With 197 out of 201 clinics reporting data, missing data were not a particular problem. The overall high response rate must in part be credited to the tact of the data collectors, who developed trust and cooperation with the clinics by clearly and patiently explaining the purpose of the calls on countless occasions. However, determining how to handle missing monthly observations in calculating waiting time did present challenges. Missing monthly waiting time observations represent a failure to contact clinics after repeated attempts, and perhaps the worst possible outcome from the patient’s perspective. Where data were missing, values were imputed based on the average of the clinic’s other monthly observations. One alternative way to handle missing values would be to assign the clinic a monthly value equal to the longest waiting time observed in any other month, which would raise the average waiting times presented here.

Our patient profile could not replicate the experience of all types of patients. For example, a homeless patient or a patient referred by the criminal justice system may not have access to a phone and may not be able to provide a callback number if required to leave a voicemail (Tuten, Jones, Ertel, Jakubowshi, & Sperlein, 2006). In addition, it may be that the appointments offered to patients varied by patient profile. For example, someone calling from a detox facility might be offered a different appointment than someone calling from the correctional system or someone who is self-referring. Our goal in making the calls was to be consistent in our patient profile so we could compare results within a clinic over time. Furthermore, HIPAA regulations would not allow a clinic to leave a voicemail message for a patient in a return phone call. For data collection purposes, we allowed clinics to leave appointment information in return messages, but in a real-world environment another phone call would have been necessary. Callbacks have an effect on how long patients wait for an appointment, but accurately modeling that effect with our data proved difficult due to variation in the frequency of callback attempts. A systematic callback schedule (for example, daily) after the first failed attempt might reduce the waiting time associated with callbacks that we estimated, but a daily callback schedule would have been impractical to implement. The researchers may have had more trouble scheduling appointments than patients really would if a clinic had caller identification and staff decided not to answer our calls. Finally, it is difficult to assess how representative these clinics are of the typical addiction treatment clinic, beyond observable organizational characteristics like size or ownership type. The clinics in this analysis volunteered to participate in a quality improvement study and are presumably interested in providing high-quality services. The nature of the sample may paint an overly optimistic view of the larger system, and raises questions about the generalizability of the findings.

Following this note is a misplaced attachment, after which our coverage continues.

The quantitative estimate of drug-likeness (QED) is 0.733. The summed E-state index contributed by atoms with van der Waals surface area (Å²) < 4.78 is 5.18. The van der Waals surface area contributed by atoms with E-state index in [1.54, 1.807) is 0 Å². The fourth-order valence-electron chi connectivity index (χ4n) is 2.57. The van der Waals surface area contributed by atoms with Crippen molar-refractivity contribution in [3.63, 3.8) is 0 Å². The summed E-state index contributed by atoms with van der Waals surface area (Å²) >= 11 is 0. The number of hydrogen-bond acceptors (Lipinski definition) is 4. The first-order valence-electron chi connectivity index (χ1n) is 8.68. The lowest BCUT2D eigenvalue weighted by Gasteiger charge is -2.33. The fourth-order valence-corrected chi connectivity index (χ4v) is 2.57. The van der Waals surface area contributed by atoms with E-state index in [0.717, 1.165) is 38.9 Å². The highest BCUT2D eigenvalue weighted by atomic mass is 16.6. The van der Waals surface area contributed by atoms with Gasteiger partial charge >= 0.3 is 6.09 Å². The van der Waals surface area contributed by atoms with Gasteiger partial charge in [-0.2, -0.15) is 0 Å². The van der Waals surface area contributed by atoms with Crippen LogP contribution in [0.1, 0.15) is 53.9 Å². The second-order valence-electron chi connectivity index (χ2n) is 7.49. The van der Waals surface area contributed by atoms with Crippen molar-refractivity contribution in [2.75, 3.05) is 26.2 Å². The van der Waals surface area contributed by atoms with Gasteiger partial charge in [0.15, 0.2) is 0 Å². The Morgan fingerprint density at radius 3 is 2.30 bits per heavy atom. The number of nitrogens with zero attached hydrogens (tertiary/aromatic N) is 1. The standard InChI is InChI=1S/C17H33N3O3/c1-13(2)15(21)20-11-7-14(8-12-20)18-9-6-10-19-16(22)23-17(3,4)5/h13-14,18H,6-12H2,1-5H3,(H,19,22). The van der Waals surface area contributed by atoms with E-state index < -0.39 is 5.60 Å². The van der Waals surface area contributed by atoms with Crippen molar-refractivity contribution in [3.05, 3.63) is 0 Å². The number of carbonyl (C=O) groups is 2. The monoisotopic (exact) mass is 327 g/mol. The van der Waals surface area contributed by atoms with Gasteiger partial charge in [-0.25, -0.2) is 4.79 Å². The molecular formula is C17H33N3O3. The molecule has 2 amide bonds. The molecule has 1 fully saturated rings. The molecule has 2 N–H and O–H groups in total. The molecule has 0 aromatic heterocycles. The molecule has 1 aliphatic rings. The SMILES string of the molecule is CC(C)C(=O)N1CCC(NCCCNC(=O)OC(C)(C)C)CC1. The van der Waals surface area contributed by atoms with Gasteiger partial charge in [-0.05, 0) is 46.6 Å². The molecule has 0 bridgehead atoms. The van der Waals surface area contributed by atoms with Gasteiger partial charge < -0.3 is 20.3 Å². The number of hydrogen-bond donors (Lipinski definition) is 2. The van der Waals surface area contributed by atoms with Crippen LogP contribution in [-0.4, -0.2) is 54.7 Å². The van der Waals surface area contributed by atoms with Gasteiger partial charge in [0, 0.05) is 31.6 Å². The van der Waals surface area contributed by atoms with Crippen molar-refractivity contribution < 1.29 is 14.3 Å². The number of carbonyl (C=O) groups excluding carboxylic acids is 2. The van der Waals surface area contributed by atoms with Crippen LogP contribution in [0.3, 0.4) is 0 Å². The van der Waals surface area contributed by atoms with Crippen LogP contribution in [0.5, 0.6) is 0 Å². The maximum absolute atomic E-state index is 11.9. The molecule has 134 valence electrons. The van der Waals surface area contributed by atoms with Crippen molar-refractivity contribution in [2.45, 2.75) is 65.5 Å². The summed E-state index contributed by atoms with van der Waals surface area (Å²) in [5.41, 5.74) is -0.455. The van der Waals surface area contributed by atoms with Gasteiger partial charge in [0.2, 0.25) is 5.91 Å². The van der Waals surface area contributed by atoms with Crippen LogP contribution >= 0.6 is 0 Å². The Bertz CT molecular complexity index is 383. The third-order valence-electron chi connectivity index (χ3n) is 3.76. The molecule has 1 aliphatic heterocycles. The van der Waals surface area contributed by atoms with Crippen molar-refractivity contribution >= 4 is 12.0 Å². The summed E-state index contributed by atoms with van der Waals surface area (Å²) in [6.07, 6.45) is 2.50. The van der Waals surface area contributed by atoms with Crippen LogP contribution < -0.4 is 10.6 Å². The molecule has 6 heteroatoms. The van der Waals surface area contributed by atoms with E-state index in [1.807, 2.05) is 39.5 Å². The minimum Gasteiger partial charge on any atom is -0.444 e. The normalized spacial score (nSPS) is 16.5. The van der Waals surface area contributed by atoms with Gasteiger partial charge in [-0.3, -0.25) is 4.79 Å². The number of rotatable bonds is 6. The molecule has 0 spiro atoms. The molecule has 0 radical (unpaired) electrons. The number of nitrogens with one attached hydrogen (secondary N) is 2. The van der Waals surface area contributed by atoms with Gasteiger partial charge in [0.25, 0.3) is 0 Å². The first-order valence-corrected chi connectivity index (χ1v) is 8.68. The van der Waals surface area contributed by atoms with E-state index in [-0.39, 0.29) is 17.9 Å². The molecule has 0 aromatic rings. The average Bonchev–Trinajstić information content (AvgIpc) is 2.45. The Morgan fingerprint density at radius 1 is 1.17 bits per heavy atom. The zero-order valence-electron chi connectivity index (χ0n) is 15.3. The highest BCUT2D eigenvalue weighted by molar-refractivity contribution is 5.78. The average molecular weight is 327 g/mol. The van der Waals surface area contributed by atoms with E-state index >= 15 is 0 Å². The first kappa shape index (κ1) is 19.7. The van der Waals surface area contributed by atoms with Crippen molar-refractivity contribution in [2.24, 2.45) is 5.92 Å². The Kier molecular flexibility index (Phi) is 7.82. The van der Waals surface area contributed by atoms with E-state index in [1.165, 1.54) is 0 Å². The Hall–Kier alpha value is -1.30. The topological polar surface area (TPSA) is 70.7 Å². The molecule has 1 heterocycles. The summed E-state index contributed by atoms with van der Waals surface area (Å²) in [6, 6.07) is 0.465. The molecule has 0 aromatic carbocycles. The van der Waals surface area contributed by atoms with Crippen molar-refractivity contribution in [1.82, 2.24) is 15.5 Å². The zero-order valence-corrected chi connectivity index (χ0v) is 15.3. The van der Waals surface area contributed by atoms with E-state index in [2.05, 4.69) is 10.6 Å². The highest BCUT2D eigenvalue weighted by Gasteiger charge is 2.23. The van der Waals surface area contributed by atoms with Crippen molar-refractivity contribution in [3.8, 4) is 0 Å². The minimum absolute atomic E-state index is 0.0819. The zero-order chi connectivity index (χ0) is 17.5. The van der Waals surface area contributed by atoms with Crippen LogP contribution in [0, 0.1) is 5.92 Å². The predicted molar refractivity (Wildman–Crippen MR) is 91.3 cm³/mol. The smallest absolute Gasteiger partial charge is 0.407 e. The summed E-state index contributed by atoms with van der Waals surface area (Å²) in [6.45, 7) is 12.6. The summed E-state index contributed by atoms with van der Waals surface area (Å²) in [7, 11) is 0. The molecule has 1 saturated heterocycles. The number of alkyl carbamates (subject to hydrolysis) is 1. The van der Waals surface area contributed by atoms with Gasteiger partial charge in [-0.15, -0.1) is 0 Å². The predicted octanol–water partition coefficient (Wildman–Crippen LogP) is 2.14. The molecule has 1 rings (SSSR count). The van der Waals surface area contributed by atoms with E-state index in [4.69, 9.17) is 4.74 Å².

Future research

The data collected on phone access and waiting time are exploratory, and further research is needed to validate the measures created for this analysis. The methods employed in this paper could potentially be extended to develop quality measures for phone scheduling processes in the addiction treatment field. Further research is needed to determine how these measures relate to process-of-care measures such as no-show and continuation rates and measures of waiting time calculated using patients’ actual dates of service. We did not examine clinic-to-clinic differences in waiting time or phone access due primarily to the risk of identifying participants; future research should focus on reasons for variation between clinics.


This paper presents a method for measuring waiting time and phone access to addiction treatment based on methods used in primary care clinics. The method is relatively easy to employ and may be useful for addiction treatment clinics, policymakers, and payers in assessing the quality of phone scheduling processes. The results confirm the existence of phone access problems that can hinder access to treatment (in previous research, evidence of these problems has been largely anecdotal or based on isolated examples) and provide an indication of their prevalence. The initial phone call a patient places to request help with addiction may be the most important call that person ever makes. Clinics that make patients call multiple times and wait for extended periods for their appointment have opportunities to improve their services.

As consumers in everyday life, we generally expect responsive customer service from the organizations we patronize. Organizations must continually examine their processes to uncover barriers to treatment. Leaders of addiction treatment clinics are encouraged to pick up the phone to experience what it is really like to seek treatment in their organizations. Experiencing the scheduling process as a patient does can provide an expedient method for exposing organizational problems that can be rectified through quality improvement.


A grant from The National Institute on Drug Abuse (R01 DA020832) supported the NIATx 200 research team at the University of Wisconsin-Madison and the 201 treatment clinics participating in the study. The University of Wisconsin-Madison managed and evaluated the study in collaboration with investigators from Oregon Health and Science University and the University of Miami. The authors wish to express their gratitude to the clinic staff members who participated in the NIATx 200 study, especially those who graciously provided information that we hope will help improve the addiction treatment system for the patients who need it.